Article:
Antithesis: Wikis

  
  

Note: Many of our articles have direct quotes from sources you can cite, within the Wikipedia article! This article doesn't yet, but we're working on it! See more info or our list of citable articles.

Encyclopedia

From Wikipedia, the free encyclopedia

Antithesis (Greek for "setting opposite", from ἀντί "against" + θέσις "position") is a counter-proposition and denotes a direct contrast to the original proposition. In setting the opposite, an individual brings out of a contrast in the meaning (e.g., the definition, interpretation, or semantics) by an obvious contrast in the expression.

Contents

Description

A simple enumeration of the elements of dialectics is that of thesis, antithesis, synthesis. Hell is the antithesis of Heaven; disorder is the antithesis of order. It is the juxtaposition of contrasting ideas, usually in a balanced way. In rhetoric, it is a figure of speech involving the bringing out of a contrast in the ideas by an obvious contrast in the words, clauses, or sentences, within a parallel grammatical structure, as in the following:

"When there is need of silence, you speak, and when there is need of speech, you are dumb; when you are present, you wish to be absent, and when absent, you desire to be present; in peace you are for war, and in war you long for peace; in council you descant on bravery, and in the battle you tremble."

Antithesis is sometimes double or alternate, as in the appeal of Augustus:

"Listen, young men, to an old man to whom old men were glad to listen when he was young."

Some other examples of antithesis are:

A) Man proposes, God disposes.
B) Give everyman thy ear, but few thy voice.
C) Many are called, but few are chosen.

Among English writers who have made the most abundant use of antithesis are Pope, Young, Johnson, and Gibbon; and especially Lyly in his Euphues. It is, however, a much more common feature in French than in English; while in German, with some striking exceptions, it is conspicuous by its absence. The familiar phrase “Man proposes: God disposes” is an example of antithesis, as is John Dryden's description in The Hind and the Panther: “Too black for heaven, and yet too white for hell.”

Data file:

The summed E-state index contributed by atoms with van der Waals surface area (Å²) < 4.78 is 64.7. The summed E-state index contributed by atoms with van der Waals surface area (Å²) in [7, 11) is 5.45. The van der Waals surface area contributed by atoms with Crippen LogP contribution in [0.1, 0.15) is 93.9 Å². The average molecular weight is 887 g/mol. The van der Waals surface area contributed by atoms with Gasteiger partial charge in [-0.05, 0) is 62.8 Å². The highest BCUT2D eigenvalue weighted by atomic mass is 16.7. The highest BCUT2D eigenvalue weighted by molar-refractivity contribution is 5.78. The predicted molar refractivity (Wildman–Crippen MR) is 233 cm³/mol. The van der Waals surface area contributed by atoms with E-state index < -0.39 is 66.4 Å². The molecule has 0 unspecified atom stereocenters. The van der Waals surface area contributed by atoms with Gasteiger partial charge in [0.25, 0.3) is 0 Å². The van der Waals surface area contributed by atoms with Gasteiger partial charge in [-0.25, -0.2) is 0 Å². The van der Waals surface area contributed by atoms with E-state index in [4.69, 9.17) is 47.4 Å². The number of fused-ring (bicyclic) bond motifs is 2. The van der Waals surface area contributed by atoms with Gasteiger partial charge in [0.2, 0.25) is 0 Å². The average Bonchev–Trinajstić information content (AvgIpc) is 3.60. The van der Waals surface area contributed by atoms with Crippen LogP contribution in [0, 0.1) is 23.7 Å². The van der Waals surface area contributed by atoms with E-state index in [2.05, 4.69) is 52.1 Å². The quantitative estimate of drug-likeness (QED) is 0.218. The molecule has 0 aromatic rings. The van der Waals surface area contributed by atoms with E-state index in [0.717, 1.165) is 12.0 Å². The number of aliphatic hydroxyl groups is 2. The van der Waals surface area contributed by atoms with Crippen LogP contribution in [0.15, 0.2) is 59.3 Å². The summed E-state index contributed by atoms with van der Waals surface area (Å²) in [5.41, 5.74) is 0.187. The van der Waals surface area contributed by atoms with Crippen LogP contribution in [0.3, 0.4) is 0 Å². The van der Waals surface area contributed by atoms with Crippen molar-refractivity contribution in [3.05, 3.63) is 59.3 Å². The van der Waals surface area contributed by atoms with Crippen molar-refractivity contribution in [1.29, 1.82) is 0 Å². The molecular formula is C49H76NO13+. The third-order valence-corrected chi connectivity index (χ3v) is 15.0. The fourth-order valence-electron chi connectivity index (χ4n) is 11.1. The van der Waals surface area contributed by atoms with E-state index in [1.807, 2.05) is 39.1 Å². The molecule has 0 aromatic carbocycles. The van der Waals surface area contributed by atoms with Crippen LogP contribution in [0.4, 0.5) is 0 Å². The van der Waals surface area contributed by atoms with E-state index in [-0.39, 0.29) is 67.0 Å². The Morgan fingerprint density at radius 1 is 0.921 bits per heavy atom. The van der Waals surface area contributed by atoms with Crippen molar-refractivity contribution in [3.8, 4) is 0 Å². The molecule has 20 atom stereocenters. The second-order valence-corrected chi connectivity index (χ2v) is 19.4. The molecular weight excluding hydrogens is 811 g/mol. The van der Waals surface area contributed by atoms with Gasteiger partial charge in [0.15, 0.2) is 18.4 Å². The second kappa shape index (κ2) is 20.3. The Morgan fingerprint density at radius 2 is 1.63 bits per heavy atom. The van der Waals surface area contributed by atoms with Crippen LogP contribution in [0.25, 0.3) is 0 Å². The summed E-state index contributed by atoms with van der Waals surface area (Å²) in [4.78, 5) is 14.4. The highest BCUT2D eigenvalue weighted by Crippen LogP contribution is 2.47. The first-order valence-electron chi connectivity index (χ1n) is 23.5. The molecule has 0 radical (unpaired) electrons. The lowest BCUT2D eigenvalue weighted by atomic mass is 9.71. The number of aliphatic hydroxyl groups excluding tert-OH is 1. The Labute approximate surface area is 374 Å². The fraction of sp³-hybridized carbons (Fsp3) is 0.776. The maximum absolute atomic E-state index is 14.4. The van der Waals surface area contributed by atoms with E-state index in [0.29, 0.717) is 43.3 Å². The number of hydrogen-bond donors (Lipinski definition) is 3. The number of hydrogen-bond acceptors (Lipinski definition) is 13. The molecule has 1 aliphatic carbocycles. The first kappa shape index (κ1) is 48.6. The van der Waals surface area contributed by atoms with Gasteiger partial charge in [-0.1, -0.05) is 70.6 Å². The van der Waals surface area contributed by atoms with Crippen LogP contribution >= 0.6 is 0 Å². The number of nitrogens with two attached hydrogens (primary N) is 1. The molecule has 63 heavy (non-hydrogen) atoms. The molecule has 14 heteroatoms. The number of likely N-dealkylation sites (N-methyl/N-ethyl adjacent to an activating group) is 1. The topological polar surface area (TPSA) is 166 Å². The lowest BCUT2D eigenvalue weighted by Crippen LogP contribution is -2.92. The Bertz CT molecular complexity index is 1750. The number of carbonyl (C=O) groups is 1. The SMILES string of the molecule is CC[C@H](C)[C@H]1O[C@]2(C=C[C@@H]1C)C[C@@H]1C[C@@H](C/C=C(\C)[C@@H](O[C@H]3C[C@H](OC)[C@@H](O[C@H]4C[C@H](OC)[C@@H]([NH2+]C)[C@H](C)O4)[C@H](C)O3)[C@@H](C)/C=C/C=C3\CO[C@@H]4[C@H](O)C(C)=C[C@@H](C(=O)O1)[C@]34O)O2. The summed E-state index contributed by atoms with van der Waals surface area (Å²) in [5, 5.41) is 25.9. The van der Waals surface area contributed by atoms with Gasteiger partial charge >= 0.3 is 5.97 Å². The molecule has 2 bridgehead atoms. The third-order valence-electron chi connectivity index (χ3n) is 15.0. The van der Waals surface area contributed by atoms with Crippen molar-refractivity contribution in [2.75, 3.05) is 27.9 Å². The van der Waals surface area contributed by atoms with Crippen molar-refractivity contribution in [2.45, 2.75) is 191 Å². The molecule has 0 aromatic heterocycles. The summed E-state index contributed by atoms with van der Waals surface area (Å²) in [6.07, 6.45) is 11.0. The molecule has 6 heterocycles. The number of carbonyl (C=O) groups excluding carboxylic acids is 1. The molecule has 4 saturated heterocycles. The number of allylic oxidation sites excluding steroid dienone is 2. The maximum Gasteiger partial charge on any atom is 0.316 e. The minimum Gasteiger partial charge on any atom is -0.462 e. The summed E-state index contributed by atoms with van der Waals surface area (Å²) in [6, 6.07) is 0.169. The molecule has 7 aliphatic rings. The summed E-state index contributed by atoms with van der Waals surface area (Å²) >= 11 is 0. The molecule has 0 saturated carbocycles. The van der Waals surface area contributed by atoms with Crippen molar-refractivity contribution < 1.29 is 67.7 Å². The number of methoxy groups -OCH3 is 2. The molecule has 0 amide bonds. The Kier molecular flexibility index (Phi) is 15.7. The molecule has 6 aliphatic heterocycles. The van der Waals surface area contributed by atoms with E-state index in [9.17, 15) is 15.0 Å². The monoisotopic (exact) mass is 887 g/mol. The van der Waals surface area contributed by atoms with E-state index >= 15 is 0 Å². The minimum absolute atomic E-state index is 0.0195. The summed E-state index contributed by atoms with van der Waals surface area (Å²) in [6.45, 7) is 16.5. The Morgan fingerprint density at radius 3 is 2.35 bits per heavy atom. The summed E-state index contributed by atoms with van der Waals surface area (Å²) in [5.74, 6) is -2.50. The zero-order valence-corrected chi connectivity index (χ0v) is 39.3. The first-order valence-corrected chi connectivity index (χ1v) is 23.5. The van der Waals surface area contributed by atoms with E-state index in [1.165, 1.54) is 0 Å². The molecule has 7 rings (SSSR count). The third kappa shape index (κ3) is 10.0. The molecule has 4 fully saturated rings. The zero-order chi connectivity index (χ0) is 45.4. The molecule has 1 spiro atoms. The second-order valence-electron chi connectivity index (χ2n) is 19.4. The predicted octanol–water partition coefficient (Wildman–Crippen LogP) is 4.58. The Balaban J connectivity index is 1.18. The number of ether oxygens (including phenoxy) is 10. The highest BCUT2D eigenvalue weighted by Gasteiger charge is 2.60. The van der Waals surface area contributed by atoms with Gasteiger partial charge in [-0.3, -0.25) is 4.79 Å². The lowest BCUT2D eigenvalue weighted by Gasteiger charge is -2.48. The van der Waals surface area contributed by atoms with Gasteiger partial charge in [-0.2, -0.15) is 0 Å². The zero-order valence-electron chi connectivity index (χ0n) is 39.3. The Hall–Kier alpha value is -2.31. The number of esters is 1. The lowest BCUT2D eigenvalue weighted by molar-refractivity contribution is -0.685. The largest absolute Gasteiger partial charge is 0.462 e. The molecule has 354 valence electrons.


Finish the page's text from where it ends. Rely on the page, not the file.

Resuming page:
The force of the antithesis is increased if the words on which the beat of the contrast falls are alliterative, or otherwise similar in sound. It gives an expression greater point and vivacity... than a judicious employment of this figure.

In literature

In literary fiction, an antithesis can be used to describe a character who presents the exact opposite as to personality type or moral outlook to another character in a particular piece of literature. Some examples of an antithesis in popular literature include the characters of Dumbledore and Voldemort in Harry Potter, the doctor and Kino in The Pearl, Théoden and Denethor in The Lord of the Rings, and Aslan and the White Witch in "The Chronicles of Narnia". This does not mean however, that they are necessarily in conflict with each other.

Antithesis is also a rhetorical figure of speech, often used in both poetry and prose.

Not that I loved Cæsar less, but that I loved Rome more.
(William Shakespeare, "Julius Cæsar," Act 3, scene 2, 22)
My only love sprung from my only hate"
(Juliet when she finds Romeo is a member of the Montague family and therefore an enemy of her)

In the Bible

The Antithesis of the Law is the name given by some New Testament scholars to a section of the Sermon on the Mount[Matt. 5:17–48] in which Jesus is reported as taking six well known prescriptions of the Mosaic Law, and calling on his followers to do more than the law requires. Protestant scholars since the Reformation have generally believed that Jesus was setting His teaching over against false interpretations of the law current at the time. The Jewish Encyclopedia: Brotherly Love states:

As Schechter in J. Q. R. x. 11, shows, the expression 'Ye have heard...' is an inexact translation of the rabbinical formula (שןמע אני), which is only a formal logical interrogation introducing the opposite view as the only correct one: 'Ye might deduce from this verse[Lev 19:18] that thou shalt love thy neighbor and hate thine enemy, but I say to you the only correct interpretation is, Love all men, even thine enemies.'

Antithesis was the name given by Marcion to a document in which he contrasted the Old Testament with the New Testament.

In each of the six cases, Jesus open each statement with words to the effect: "You have heard it said...but I say to you...."

The fulfillment of the Law

Jesus made clear his great respect for the Law and his fulfillment of the Law.

Do not think that I have come to abolish the Law or the Prophets; I have not come to abolish them but to fulfill them. I tell you the truth, until heaven and earth disappear, not the smallest letter, not the least stroke of a pen, will by any means disappear from the Law until everything is accomplished. Anyone who breaks one of the least of these commandments and teaches others to do the same will be called least in the kingdom of heaven, but whoever practices and teaches these commands will be called great in the kingdom of heaven. For I tell you that unless your righteousness surpasses that of the Pharisees and the teachers of the law, you will certainly not enter the kingdom of heaven.